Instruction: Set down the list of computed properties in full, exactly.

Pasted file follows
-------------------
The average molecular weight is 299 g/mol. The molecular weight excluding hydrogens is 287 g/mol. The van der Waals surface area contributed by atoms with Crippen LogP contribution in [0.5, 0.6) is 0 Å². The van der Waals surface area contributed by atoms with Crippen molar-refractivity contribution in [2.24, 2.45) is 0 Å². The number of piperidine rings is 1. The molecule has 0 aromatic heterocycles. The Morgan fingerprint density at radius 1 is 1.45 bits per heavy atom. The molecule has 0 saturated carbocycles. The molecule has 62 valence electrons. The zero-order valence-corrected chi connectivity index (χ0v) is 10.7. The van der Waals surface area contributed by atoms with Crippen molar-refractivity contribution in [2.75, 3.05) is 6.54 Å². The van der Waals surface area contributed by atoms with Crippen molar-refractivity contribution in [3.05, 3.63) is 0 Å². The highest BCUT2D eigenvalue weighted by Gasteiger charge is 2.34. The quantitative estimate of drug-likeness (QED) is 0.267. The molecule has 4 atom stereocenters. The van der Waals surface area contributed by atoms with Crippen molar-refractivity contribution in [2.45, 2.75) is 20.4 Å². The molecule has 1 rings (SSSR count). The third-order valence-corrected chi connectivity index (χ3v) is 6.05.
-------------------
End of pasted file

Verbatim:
The average molecular weight is 299 g/mol. The molecular weight excluding hydrogens is 287 g/mol. The van der Waals surface area contributed by atoms with Crippen LogP contribution in [0.5, 0.6) is 0 Å². The van der Waals surface area contributed by atoms with Crippen molar-refractivity contribution in [2.24, 2.45) is 0 Å². The number of piperidine rings is 1. The molecule has 0 aromatic heterocycles. The Morgan fingerprint density at radius 1 is 1.45 bits per heavy atom. The molecule has 0 saturated carbocycles. The molecule has 62 valence electrons. The zero-order valence-corrected chi connectivity index (χ0v) is 10.7. The van der Waals surface area contributed by atoms with Crippen molar-refractivity contribution in [2.75, 3.05) is 6.54 Å². The van der Waals surface area contributed by atoms with Crippen molar-refractivity contribution in [3.05, 3.63) is 0 Å². The highest BCUT2D eigenvalue weighted by Gasteiger charge is 2.34. The quantitative estimate of drug-likeness (QED) is 0.267. The molecule has 4 atom stereocenters. The van der Waals surface area contributed by atoms with Crippen molar-refractivity contribution in [2.45, 2.75) is 20.4 Å². The molecule has 1 rings (SSSR count). The third-order valence-corrected chi connectivity index (χ3v) is 6.05.